“Jump in,” he ordered, and I did as I was told. “Now, before we leave, I’ll need you to give me a few coins for the journey.” I took this as a request for some fuel money which had been worded strangely due to English not being his native tongue, and I passed him a note from my wallet. He shook his head. “Coins, please.” I was about to reason that the few coins I had in my pocket would not cover much fuel in a car like this but went along with his request. He took three coins from my hand, winked at me, and started the engine.

 

 

 

“I live about half an hour from here,” I began, as we left the car park and pulled on to the eerily empty main road. Charon kept his gaze fixed on the road ahead, ignoring me, pushing the car to go faster. I glanced at the speedometer as it crept past eighty miles per hour. “You need to take the next right,” I said but the car maintained its course. Panic began to set it. I was in a car with a stranger heading in the wrong direction. I yelled at him to stop but he gave no response. The car edged over ninety and I was too afraid to grab at Charon, fearing we would crash. “Where are we going?” I shouted.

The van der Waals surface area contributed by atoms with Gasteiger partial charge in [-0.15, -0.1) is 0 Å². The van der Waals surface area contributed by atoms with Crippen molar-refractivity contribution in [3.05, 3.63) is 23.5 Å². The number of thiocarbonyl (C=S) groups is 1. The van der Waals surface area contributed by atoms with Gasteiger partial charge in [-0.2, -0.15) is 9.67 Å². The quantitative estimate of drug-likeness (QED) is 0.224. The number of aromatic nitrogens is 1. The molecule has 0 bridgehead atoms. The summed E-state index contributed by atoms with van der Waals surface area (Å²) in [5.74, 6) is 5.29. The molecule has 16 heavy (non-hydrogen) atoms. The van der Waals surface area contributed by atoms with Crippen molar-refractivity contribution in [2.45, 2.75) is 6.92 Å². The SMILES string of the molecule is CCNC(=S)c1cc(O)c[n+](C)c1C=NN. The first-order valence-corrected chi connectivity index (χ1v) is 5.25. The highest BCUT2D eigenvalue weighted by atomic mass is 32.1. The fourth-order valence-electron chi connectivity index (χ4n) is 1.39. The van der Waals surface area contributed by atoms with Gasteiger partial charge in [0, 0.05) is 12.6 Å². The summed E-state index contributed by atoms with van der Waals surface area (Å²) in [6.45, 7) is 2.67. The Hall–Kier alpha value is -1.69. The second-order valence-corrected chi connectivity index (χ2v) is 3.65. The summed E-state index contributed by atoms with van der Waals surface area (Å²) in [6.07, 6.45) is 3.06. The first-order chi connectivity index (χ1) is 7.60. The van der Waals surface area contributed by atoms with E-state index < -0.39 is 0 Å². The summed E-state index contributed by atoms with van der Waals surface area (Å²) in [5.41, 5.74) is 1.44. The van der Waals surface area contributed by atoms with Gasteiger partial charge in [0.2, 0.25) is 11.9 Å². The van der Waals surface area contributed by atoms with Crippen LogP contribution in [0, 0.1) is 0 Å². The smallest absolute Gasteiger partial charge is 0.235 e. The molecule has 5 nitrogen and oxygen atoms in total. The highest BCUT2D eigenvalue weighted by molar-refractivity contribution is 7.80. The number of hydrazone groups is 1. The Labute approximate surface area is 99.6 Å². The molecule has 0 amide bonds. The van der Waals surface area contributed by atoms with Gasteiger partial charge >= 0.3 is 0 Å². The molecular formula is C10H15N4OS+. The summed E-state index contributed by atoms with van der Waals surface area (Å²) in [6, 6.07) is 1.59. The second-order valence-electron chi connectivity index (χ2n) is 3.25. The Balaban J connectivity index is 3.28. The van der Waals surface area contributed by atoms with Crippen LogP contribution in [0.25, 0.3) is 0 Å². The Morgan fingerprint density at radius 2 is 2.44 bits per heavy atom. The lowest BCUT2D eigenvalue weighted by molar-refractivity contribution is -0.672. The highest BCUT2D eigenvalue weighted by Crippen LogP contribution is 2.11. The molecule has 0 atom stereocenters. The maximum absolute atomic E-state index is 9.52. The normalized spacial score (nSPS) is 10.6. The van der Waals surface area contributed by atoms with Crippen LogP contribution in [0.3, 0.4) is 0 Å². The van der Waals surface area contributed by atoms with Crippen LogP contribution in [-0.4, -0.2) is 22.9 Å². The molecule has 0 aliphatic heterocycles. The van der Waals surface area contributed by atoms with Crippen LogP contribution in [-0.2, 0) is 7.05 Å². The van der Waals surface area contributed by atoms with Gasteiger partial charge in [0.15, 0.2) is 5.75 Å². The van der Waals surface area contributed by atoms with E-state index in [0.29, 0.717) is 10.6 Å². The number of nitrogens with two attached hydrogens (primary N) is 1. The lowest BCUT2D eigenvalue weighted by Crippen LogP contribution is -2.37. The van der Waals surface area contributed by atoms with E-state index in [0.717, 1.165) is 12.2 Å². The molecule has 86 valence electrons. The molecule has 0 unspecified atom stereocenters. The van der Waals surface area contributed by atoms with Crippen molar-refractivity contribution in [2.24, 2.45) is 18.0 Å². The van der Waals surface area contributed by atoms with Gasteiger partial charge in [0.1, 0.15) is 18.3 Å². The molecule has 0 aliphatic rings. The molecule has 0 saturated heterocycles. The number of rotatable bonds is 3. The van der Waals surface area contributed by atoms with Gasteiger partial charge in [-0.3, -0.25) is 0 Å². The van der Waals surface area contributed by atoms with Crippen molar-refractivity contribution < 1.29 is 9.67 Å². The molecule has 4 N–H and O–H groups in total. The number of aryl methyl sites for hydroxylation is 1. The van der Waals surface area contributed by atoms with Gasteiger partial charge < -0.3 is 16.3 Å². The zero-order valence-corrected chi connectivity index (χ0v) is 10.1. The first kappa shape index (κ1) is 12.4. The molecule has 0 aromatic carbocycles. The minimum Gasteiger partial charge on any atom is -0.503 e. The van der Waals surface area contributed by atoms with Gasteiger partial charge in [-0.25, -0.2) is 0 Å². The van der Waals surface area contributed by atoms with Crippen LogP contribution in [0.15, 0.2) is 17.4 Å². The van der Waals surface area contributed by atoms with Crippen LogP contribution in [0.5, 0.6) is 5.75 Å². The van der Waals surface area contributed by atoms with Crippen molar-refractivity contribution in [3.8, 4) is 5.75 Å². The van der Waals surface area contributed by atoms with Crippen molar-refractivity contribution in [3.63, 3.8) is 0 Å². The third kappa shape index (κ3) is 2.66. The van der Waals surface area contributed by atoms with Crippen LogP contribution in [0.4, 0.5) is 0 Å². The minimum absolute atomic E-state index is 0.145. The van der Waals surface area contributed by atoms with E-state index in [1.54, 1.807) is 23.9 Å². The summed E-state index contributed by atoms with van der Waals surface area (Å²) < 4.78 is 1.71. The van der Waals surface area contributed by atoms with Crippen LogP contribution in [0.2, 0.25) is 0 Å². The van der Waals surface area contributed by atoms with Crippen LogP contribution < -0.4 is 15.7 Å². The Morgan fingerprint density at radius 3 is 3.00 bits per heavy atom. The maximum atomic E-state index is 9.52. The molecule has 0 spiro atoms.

Suddenly Charon hit the brakes, turning the wheel quickly to take a corner that had appeared out of nowhere. The tyres screeched as the rear of the car skidded into the turn. I managed to read the signpost as we turned: River Styx 1 Mile. My mind raced to place that name, certain that I had heard it before, but I never knew it was nearby. The Mustang lurched forward as it straightened out, travelling at breakneck speed towards the riverbank.